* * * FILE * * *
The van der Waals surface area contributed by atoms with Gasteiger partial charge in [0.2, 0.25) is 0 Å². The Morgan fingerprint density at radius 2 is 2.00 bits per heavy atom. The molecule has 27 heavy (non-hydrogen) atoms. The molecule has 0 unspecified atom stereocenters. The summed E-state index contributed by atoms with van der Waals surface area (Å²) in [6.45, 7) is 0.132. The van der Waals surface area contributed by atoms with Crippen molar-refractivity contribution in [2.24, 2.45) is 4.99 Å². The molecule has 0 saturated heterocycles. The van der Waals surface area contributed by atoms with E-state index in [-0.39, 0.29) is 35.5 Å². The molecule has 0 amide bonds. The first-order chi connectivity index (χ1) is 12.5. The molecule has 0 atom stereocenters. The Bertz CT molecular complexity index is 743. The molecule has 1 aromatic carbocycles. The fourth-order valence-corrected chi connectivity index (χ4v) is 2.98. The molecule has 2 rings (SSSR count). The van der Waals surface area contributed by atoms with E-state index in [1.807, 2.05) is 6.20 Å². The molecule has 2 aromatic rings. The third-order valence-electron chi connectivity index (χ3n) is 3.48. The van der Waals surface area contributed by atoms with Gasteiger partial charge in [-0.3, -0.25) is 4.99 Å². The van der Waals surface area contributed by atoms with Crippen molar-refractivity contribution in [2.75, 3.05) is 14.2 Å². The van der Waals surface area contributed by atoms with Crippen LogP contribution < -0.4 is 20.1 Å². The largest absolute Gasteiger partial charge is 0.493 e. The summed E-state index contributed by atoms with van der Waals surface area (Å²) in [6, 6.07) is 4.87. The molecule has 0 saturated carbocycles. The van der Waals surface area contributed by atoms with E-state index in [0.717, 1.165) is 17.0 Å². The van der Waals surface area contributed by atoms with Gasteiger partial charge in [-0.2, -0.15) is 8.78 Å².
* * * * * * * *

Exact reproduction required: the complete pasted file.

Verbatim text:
The van der Waals surface area contributed by atoms with Gasteiger partial charge in [0.2, 0.25) is 0 Å². The Morgan fingerprint density at radius 2 is 2.00 bits per heavy atom. The molecule has 27 heavy (non-hydrogen) atoms. The molecule has 0 unspecified atom stereocenters. The summed E-state index contributed by atoms with van der Waals surface area (Å²) in [6.45, 7) is 0.132. The van der Waals surface area contributed by atoms with Crippen molar-refractivity contribution in [2.24, 2.45) is 4.99 Å². The molecule has 0 saturated heterocycles. The van der Waals surface area contributed by atoms with E-state index in [-0.39, 0.29) is 35.5 Å². The molecule has 0 amide bonds. The first-order chi connectivity index (χ1) is 12.5. The molecule has 0 atom stereocenters. The Bertz CT molecular complexity index is 743. The molecule has 1 aromatic carbocycles. The fourth-order valence-corrected chi connectivity index (χ4v) is 2.98. The molecule has 2 rings (SSSR count). The van der Waals surface area contributed by atoms with E-state index in [1.807, 2.05) is 6.20 Å². The molecule has 2 aromatic rings. The third-order valence-electron chi connectivity index (χ3n) is 3.48. The van der Waals surface area contributed by atoms with Gasteiger partial charge in [-0.3, -0.25) is 4.99 Å². The van der Waals surface area contributed by atoms with Crippen molar-refractivity contribution in [2.75, 3.05) is 14.2 Å². The van der Waals surface area contributed by atoms with Crippen LogP contribution < -0.4 is 20.1 Å². The largest absolute Gasteiger partial charge is 0.493 e. The summed E-state index contributed by atoms with van der Waals surface area (Å²) in [6, 6.07) is 4.87. The molecule has 0 saturated carbocycles. The van der Waals surface area contributed by atoms with E-state index in [0.717, 1.165) is 17.0 Å². The van der Waals surface area contributed by atoms with Gasteiger partial charge in [-0.2, -0.15) is 8.78 Å².